Shifting To SDN? 3 Ways It Will Affect Network Monitoring

Software-defined networking will affect your performance monitoring and applications visibility, so plan ahead.

Vess Bakalov

January 9, 2015

3 Min Read
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Nearly nine out of 10 North American enterprises will have software-defined networking (SDN) live in their infrastructures by 2016, according to a recent study by Infonetics Research. With that level of adoption forecasted, no matter the technologies or vendors in your SDN stack, or whether the underlying resources are on premise or in public clouds, now is the time to start thinking about how the shift to SDN can affect day-to-day performance monitoring of your infrastructure.

It's clear that performance monitoring technology must evolve to keep-up with SDN's dynamic nature. Real-time service provisioning and topology changes need to be reflected within the system immediately, or IT pros will suffer significant gaps in network performance visibility. In fact, I'm seeing three major impact areas where visibility gaps could result if companies don't effectively monitor the IT infrastructures created using SDN technology.

Impact of dynamic, real-time change
The promise of SDN changes the infrastructure paradigm: Gone are the days of static configurations of network devices. With SDN, new network devices and features can immediately become available for use. If your performance monitoring solution is running only daily checks on what's new in your environment, this dynamic, real-time change of configurations can create significant performance visibility gaps. What's needed is a performance monitoring solution designed with APIs integrated within the SDN systems, listening to the network for the addition of new devices (physical and logical), segment capacity increases, modified traffic patterns, and more. 

Impact of rapid, on-demand growth
As creating, modifying, and tearing down networks via SDN systems becomes a trusted IT process, network capacity, much like today's automated compute capacity, will evolve to flex up and down based on demand. As network capacity is added, performance monitoring products will need to understand and immediately adapt to SDN's changing physical and virtual connections.

However, meeting this demand isn't as simple as adding the new network devices and segments into a performance monitoring solution in the traditional way, as we described above. Similar to how SDN systems add new network capacity, performance management systems must be able to add monitoring capacity to meet the rapid growth needs of the network, and continue analyzing business service performance.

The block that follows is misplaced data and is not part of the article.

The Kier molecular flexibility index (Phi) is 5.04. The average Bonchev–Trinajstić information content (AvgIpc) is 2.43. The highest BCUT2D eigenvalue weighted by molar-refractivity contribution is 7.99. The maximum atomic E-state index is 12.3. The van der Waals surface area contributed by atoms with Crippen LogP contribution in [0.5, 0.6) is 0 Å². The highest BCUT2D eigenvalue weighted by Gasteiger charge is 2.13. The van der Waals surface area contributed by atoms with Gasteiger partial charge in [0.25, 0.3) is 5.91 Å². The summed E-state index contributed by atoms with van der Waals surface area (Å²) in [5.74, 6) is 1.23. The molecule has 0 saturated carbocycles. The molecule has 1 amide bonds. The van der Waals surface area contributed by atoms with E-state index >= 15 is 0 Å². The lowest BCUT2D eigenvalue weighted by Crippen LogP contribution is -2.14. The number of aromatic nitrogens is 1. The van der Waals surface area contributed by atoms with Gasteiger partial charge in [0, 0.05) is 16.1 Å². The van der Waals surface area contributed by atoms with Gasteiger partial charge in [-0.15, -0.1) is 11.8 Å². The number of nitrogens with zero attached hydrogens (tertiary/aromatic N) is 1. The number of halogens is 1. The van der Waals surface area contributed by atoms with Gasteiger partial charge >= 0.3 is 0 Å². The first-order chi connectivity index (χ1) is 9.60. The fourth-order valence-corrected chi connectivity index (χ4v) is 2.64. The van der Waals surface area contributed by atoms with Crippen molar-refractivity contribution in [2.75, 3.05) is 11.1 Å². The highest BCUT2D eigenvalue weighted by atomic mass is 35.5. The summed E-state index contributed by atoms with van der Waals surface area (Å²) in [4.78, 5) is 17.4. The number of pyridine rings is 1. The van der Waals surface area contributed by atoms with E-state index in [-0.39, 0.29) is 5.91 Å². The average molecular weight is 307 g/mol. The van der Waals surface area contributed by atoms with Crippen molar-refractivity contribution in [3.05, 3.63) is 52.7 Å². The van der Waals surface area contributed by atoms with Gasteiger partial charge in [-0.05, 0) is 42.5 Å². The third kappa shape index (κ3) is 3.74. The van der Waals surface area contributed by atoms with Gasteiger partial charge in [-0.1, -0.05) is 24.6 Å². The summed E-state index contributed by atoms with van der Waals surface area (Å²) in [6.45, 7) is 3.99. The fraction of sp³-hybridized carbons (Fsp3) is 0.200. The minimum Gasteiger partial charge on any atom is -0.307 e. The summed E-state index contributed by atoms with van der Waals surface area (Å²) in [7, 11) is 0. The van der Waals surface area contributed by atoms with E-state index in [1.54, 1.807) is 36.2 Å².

Impact of customer service
When an SDN system and performance monitoring solution are integrated within a customer service context, an entirely new set of use cases can be supported. For example, instead of performance monitoring software listening only for new devices to be added into inventory, the monitoring solution will recognize the role each new device plays in supporting a particular customer or tenant of the network.

In this scenario, users of the performance monitoring software not only know about the health and performance of individual devices or links on the network, but they can also answer questions like, "How is the performance of the HD videoconferencing system we sold to a Boston customer affected by network changes, and what action must we take to maintain SLAs?" This type of shared context extends monitoring to the service topology, meaning both SDN and performance monitoring share the knowledge of physical and logical connectivity of the devices (both physical and virtual) that make up a service, both in real-time and historically.

Let's take this a step further. Imagine an SDN system proactively querying performance monitoring software about the health of a particular customer's service and how that service might be affected by network changes, even before the changes are made. Based on the performance data, the SDN system could take preemptive action to ensure network resources continue to meet customer SLAs. This type of continual optimization leverages shared customer service context to create a feedback loop between SDN and performance monitoring.

The good news? It's still early in the evolution of defining and deploying SDN. However, as SDN makes its way from lab trials to production, we need to keep in mind how dynamic real-time change, rapid on-demand growth and service context will play a key role in enabling a successful SDN deployment and avoiding performance visibility gaps in the IT infrastructure.

About the Author(s)

Vess Bakalov

CTO & Co-Founder, SevOneA co-founder of SevOne, Vess Bakalov leads the company's product development, design, and overall vision of the technology architecture. Vess created SevOne with the future of infrastructures in mind after working with legacy solutions during his time as a network architect at BankOne. Vess's favorite word is "basically" because it forces people to listen, knowing what he's about to say at that very moment is the simplest way possible and with no jargon. He has a true passion for optimization, which is reflected in both his technological and business decisions. Vess graduated from the University of Delaware with a degree in Computer Science. He spends his spare time gaming, snowboarding, and traveling with his family.

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